I’ve got a fever, and the only prescription is more cowbell. Those mellow, honeyed tones provide the ideal percussive accent to so many great hits across the entire spectrum of music genres. If you’ve got sickness that can only be soothed with cowbell, these 13 songs have just enough to cure what ails you.
1. A Hard Day’s Night
The Beatles, 1968
No music list is complete without The Beatles, because they’ve basically done everything musical and iconic except maybe twerking. Rocking out on the cowbell to this song certainly makes for a hard day’s night, particularly if you’re playing it with the ferocity needed to stand out in that chorus.
2. My Way
Frank Sinatra, 1969
Even Ol’ Blue Eyes couldn’t resist the allure of the cowbell. But being the classy fellow that he is, his use is subtle – imperative to the overall sweeping sound, but almost imperceptible as a singular element. See if you can identify a higher-toned cowbell on the downbeats during the crescendo. Or just take our word for it that it’s there.
3. Honky Tonk Woman
The Rolling Stones, 1970
The cowbell opens this track like “come and get it” dinner bell for honky tonk women everywhere. Like the song’s narrator, the beat begins almost off-rhythm and unsure. But both narrator and cowbell find their groove, at least by the time they meet a NYC divorcee to share their honky tonk blues.
4. Oye Como Va
Both cows and guitarists from south of the border certainly know how to own that Latin groove. Carlos Santana’s famous lyric translates to “Listen to how my rhythm goes.” With those unforgettable instrumental riffs and the cowbell driving it home, who can say no to that?
5. Jive Talkin’
The Bee Gees, 1975
The Bee Gees will forever be legends of the disco era, in no small part to this hit. But who knew that white bellbottoms went so well with a heavy dose of cowbell? Listen to the disco breakdown midway through the song and just try to resist the funky cowbell beat.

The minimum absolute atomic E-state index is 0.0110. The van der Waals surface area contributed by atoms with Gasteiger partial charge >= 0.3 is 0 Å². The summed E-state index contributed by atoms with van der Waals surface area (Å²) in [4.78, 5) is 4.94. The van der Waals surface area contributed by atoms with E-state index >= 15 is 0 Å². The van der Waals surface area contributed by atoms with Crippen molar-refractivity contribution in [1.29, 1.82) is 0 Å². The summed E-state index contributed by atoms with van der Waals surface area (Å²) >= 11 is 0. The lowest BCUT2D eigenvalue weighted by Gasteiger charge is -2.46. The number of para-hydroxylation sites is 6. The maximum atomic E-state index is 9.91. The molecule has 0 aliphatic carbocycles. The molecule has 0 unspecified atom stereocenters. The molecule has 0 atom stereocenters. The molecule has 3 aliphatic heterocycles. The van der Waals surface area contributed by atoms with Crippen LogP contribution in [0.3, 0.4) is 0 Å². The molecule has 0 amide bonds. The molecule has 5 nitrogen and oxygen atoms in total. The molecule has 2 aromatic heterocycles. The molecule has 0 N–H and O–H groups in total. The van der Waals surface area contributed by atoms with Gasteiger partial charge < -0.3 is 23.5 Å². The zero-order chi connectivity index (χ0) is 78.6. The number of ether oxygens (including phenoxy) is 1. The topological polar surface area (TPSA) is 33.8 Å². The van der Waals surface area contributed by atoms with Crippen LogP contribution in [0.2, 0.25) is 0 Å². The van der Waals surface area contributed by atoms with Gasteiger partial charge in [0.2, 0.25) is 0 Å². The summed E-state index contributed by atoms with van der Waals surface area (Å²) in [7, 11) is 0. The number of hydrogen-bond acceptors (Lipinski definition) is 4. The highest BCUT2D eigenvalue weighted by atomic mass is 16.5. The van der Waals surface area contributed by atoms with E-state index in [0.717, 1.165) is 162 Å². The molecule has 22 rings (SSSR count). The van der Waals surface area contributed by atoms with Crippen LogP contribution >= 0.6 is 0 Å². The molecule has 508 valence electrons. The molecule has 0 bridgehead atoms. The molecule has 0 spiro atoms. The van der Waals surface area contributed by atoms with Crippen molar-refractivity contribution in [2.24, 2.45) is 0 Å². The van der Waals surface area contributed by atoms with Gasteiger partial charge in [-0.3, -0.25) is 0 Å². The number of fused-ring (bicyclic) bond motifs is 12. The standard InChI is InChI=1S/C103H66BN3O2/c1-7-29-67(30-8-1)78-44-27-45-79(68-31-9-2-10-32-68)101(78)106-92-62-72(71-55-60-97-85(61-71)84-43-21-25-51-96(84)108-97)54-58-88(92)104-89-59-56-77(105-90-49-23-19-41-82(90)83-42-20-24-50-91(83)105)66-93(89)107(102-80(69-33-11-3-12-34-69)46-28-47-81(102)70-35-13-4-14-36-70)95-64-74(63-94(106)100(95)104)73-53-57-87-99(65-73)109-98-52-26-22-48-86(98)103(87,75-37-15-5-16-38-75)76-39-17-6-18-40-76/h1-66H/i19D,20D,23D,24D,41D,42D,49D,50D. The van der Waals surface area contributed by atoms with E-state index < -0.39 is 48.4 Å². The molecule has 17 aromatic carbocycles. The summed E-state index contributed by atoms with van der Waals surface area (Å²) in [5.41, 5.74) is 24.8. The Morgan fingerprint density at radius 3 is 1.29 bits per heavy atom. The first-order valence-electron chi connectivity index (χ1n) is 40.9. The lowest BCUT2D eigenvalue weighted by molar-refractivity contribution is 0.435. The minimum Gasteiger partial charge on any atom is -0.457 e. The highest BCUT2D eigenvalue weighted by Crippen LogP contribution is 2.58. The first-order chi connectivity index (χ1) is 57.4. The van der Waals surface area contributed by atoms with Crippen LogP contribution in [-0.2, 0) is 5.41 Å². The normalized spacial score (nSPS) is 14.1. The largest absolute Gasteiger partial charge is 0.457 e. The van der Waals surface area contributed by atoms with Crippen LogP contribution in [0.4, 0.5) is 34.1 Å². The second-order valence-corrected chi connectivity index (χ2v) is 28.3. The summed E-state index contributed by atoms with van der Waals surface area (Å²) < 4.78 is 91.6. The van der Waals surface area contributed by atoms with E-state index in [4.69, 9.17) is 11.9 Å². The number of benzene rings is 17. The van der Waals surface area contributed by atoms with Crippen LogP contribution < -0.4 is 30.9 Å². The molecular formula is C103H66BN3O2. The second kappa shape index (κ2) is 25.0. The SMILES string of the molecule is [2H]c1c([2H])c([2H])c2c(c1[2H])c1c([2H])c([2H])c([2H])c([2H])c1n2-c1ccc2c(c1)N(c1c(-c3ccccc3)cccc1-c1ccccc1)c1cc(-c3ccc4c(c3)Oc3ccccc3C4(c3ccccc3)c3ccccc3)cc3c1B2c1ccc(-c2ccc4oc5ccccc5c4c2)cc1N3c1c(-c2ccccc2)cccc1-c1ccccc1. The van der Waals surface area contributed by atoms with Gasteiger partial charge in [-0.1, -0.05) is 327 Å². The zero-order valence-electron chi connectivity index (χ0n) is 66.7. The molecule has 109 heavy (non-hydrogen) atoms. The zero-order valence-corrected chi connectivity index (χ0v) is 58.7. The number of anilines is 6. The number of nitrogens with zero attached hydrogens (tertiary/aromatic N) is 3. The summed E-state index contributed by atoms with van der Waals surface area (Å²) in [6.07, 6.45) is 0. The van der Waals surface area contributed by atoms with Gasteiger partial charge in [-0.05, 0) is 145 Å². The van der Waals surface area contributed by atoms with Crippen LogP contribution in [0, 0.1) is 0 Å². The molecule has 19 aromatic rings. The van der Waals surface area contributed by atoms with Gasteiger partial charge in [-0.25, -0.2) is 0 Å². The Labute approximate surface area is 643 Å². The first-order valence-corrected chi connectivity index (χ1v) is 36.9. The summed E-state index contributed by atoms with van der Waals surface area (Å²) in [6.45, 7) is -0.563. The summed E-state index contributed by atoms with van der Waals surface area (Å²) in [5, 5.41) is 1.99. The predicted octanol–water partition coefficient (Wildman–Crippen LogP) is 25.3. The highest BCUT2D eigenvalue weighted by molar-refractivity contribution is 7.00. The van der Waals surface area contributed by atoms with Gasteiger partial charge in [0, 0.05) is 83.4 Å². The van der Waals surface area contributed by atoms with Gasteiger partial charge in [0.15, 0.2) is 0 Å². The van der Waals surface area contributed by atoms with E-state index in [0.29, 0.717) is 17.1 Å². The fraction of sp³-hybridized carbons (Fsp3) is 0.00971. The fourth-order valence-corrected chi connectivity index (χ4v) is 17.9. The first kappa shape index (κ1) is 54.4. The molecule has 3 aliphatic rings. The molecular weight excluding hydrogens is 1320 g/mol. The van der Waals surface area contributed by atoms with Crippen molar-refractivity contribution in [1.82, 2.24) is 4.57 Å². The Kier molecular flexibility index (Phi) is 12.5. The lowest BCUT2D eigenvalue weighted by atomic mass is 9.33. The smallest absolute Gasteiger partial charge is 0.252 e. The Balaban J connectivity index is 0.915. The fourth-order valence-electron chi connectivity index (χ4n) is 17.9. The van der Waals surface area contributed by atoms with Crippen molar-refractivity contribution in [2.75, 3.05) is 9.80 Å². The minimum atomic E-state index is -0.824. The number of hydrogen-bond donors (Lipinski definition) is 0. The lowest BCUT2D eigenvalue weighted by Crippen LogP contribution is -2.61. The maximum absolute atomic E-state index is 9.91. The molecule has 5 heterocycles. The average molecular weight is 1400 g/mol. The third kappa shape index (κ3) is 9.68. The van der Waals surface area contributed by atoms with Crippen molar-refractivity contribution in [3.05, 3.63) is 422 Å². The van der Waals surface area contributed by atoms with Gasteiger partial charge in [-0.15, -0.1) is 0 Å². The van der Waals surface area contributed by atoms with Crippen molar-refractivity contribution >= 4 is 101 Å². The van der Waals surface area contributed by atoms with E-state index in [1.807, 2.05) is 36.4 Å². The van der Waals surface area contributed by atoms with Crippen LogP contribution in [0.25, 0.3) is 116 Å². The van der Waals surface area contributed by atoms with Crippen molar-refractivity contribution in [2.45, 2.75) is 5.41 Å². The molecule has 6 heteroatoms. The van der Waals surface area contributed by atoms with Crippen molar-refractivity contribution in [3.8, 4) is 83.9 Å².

6. Don’t Fear the Reaper
Blue Oyster Cult, 1976
This is the song that brought cowbell into the mainstream when it was parodied on “Saturday Night Live.” Whether you believe the rumors that the song is about a suicide pact between young lovers or you think this is just another melancholy love song, I think we all can agree that the cowbell is the cheeriest part of the entire track.
7. Rock of Ages
Def Leppard, 1983
Hair metal frowns upon subtlety. So naturally that cowbell beat is laid bare upfront (after the German-sounding gibberish, of course). The even, unrelenting blows behind screamed philosophies provide tense anticipation until the dramatic wave of electric guitar sweeps in. From there, the humble cowbell gracefully gives way to heavier drum beats. But for its role in the intro, the instrument is truly a rock star.
8. You Spin Me Right Round (Like a Record)
Dead or Alive, 1984
New Wave might not seem like a natural environment for cowbell, which is what makes this song’s inclusion of the instrument even more striking. The monotone, driving beat is most apparent during the verses and really balances out the high tones of the synthesizer. It’s enough to keep you spinning all day long.
9. Big Pimpin’
Jay-Z featuring UGK, 1997
Upon first listen, one might be too distracted by the cheery flute or wondering what B-U-N-B stands for to notice the cowbell. But the reverberating instrument is responsible for the island flavor that is crucial to representing the big pimpin’ lifestyle.
10. That Don’t Impress Me Much
Shania Twain, 1997
Shania might not be impressed with your antics; but she is definitely impressed with the cowbell. It’s featured heavily in this song and exaggerates the downhome, country feel.
11. Britney Spears – (You Drive Me) Crazy
Britney Spears, 1998
From the outset, the cowbell in this song is clearer and stronger than any reason Britney had for dating Kevin Federline for so long. The quarter note beats don’t let up for the entire song. It might be enough to drive cowbell-haters crazy; but we think it’s just enough cowbell to feed our fever.
12. Lady Marmalade
Christina Aguilera, Lil’ Kim, Mya, Pink, 2002
The art of seduction is best executed when a little bit is left to the imagination. That’s why in this remake of the disco dance classic, the cowbell is coyly veiled behind the beat of a snare drum. That gives us just enough cowbell sound to keep us interested, but not too little that we have to cry for more, more, more.
13. Blurred Lines
Robin Thicke featuring T.I. and Pharrell, 2013
This song is filled with fun sound effects from instruments you’d commonly find in a kindergarten classroom, including kazoo and banana shaker. But it’s the mighty cowbell that provides the effervescent, driving dance beat that made this song a memorable pop hit.
Photo credit: Getty ThinkStock
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